Saturday, April 05, 2014

Everything in its Season




Ecclesiastes 3:1
For everything there is a season and a time for every matter under heaven.

This is one of my favorite chapters of scripture. As I move through life, I have learned more and more that there are seasons for things. Everything we traverse is part of a season and as sure as winter changes to spring, so do seasons of life. Whether it be in life, death, sickness, growth, laughter, quietness, or passionate pursuit, the season will change. There are seasons in learning as well, and we must not force children into a season where they are not. In fact, we cannot force them. Trying to do so only frustrates, and I know this from painful experience with my own kids. 

Right now I find myself in a season that has me pondering our purposes. In the outside world I hear a cacophony of noise about education--Who is best in the world?  How do we test? Should we standardize? Guess what--you don't have a choice in the matter! It's happening! What about college? Should everyone go? Do you have to go to be marketable? What does that mean, anyway???

Much of education seems to be tied to the sense that inner peace is somehow connected to the inevitable job at the end of the educational tunnel, and if you can't get a job, then all is lost. Check all the boxes, and at the end you can be churned out into the marketplace to satisfy someone else's whims and answer to their demands so you can take home a lousy paycheck and buy some Ikea furniture.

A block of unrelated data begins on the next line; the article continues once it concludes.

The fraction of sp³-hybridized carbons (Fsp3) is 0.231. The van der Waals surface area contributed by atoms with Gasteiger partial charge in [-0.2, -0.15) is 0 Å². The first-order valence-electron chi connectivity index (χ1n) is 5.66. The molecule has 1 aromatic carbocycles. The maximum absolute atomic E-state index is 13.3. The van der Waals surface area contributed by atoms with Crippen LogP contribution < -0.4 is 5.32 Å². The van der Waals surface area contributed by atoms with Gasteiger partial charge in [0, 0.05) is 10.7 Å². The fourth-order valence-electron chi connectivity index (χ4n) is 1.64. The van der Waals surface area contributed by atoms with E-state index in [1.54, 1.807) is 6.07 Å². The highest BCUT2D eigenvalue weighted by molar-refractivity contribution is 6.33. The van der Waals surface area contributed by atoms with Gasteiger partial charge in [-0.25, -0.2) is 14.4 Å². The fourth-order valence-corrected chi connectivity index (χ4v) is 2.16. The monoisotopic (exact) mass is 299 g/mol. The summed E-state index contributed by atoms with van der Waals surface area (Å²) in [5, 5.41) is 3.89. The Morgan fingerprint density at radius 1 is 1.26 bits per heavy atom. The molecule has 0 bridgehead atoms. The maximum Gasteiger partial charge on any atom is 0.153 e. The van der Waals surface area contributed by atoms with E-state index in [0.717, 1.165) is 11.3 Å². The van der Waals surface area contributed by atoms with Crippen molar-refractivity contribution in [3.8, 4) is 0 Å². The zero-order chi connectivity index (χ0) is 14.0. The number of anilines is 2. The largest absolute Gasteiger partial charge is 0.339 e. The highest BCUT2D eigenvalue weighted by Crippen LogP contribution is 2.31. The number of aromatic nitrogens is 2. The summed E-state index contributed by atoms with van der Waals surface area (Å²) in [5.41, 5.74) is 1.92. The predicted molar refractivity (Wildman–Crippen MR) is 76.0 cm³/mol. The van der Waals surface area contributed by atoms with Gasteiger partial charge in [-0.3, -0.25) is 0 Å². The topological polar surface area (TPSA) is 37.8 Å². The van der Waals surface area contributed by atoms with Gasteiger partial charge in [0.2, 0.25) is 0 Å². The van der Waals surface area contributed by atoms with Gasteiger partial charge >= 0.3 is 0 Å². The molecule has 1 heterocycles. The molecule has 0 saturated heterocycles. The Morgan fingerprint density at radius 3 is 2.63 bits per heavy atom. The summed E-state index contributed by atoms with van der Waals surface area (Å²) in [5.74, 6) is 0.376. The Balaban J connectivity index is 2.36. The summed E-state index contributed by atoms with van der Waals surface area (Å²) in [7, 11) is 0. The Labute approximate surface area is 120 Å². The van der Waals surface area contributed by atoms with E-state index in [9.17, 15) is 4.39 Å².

Much of this external cacophony can put pressure on parents who homeschool, and especially those who choose a different path than what is typically prescribed by school systems. Classical educators and unschoolers and eclectic Charlotte Mason types, or any other "type" of home schooler that there is cannot be a stranger to the unnerving sense that overcomes from time to time that says, "You're kids are freaks and will never be able to support themselves. What on earth are you doing to them?" 

Ah, but then there is this moment...

I was sweating and fretting because I wasn't having my son do enough writing, though I wasn't entirely sure what "enough" meant. I was trying to cram him through a curriculum that he hated, and when I considered what I would be feeling were I to do the curriculum, I would hate writing too. I had to evaluate what my objective for him in writing actually is. In fact, my objective is for him to be an effective communicator. So I backed off and decided to watch and wait, and yes--I even prayed about this. Then this happened...

After a particularly lively conversation about The Wanderings of Odysseus with our Tapestry of Grace Dialectic co-op kids, one of them piped up with, "Could we write a paper that compares the gods and heroes?" 

Me: Stare. Blink. "Uhhhhhm...Yes. Yes you can. I think that is a great idea." And so began our journey of writing applicable, difficult academic papers. All the kids agreed that this was something they wanted to take on, something that they want to learn how to do, and four papers later (in two months' time) have turned out some tremendous work. They have tackled the very difficult comparison / contrast essay twice (though normally I would never start there!), a biographical essay, and the art of effective summary. They have not balked, complained or winced when given difficult critiques, but have embraced them and applied what they learned to the next paper. They have asked to receive grades, and I have given them with the understanding that I will be honest in the assessment, to which they all nodded and said that they wanted it, even if it wasn't a "good" grade.